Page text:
Lastly, the "income" indicator bears out the general interpretation. When one candidate holds the majority of the vote intentions, the differences are 16.6% and 20.2%, which drop to 6% in a technical tie. Income, like age, allows for differentiation in candidate preference; the candidate who holds the majority wins at all levels of income, but the higher the income level, the greater the probability of Cardoso winning more votes. An analysis of these indicators, in conjunction with the argument I have been developing, allows me to state that the presidential election has effectively been transformed into a national event. This is based on the aspects set forth above and, now, on the heterogeneous social factor of the electorate as an essential condition for a presidential election victory.

The set of evidences presented, based on political, demographic, and social structure indicators, show the nationalization of the presidential election. Given its position in a strong executive presidential system, the presidential election is a vital factor in the political integration process, which cannot be summarized as nationalization as treated herein. The election may, however, in the medium term, positively impact the restructuring of the party system.

The nationalization and centrality of the presidential elections

Cardoso's election in 1994, in the first round, was vital to the growth of the PSDB at the level of executive election. The party that, in the first round, elected only the governor of the State of São Paulo, in the second raised five more governors to power. During that period, the PSDB was only surpassed by the PMDB, which elected a total of nine governors in the two rounds. In 1998, in addition to Cardoso, three governors were elected by the PSDB (Ceará, Espírito Santo, and Mato Grosso); in the second round, the party elected a further four (Pará, Goiás, São Paulo, and Sergipe). The political strength, at this level, of the party and the presidential leadership did not change from 1994 to 1998.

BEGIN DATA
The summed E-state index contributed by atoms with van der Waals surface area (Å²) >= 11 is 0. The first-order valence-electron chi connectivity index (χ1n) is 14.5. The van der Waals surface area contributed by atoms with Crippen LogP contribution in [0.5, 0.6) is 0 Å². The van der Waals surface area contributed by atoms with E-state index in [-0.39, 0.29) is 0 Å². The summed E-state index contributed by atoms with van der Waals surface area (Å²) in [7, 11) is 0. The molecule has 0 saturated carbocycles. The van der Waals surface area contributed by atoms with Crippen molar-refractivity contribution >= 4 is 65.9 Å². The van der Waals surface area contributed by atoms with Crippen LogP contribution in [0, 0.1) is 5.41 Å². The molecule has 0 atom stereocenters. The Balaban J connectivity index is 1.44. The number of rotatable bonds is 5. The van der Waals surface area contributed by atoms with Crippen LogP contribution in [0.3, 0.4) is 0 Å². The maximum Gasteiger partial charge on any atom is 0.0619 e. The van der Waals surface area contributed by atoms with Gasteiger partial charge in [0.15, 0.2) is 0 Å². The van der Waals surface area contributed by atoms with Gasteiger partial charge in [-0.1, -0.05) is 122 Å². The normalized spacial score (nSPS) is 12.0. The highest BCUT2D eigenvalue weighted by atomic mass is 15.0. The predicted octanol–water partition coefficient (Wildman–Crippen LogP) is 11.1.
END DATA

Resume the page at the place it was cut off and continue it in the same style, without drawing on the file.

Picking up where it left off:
The central argument of this article is to accentuate the unique feature acquired by Brazilian presidential elections, as from Jânio Quadros, which I condensed into the term nationalization of the election campaign. This nationalization is recent. The main aspects of the process are varied: geography, social and economic aspects, and politics. In association, these different dimensions reveal an aspect frequently neglected in Brazilian politics analyses: the progressive political integration of the country.

Geographically speaking a successful candidacy requires a majority vote in a combination of states comprising the large and the small electorates. This combination can vary greatly, as shown by Santos (1987, ch. V) in his analysis of the period comprising 1945-1964 from the political representation point of view. Densely populated and economically strong states no longer dominate the elections. The urban-rural disparity cannot account for a victorious presidential candidacy. This territorial scope arises from the growth and deconcentration of the Brazilian electorate over the last 30 or 40 years. This, in turn, is the outcome of a combination of changes in Brazilian society and politics, such as the population growth, internal migrations, and the disappearance of legal impediments to political participation.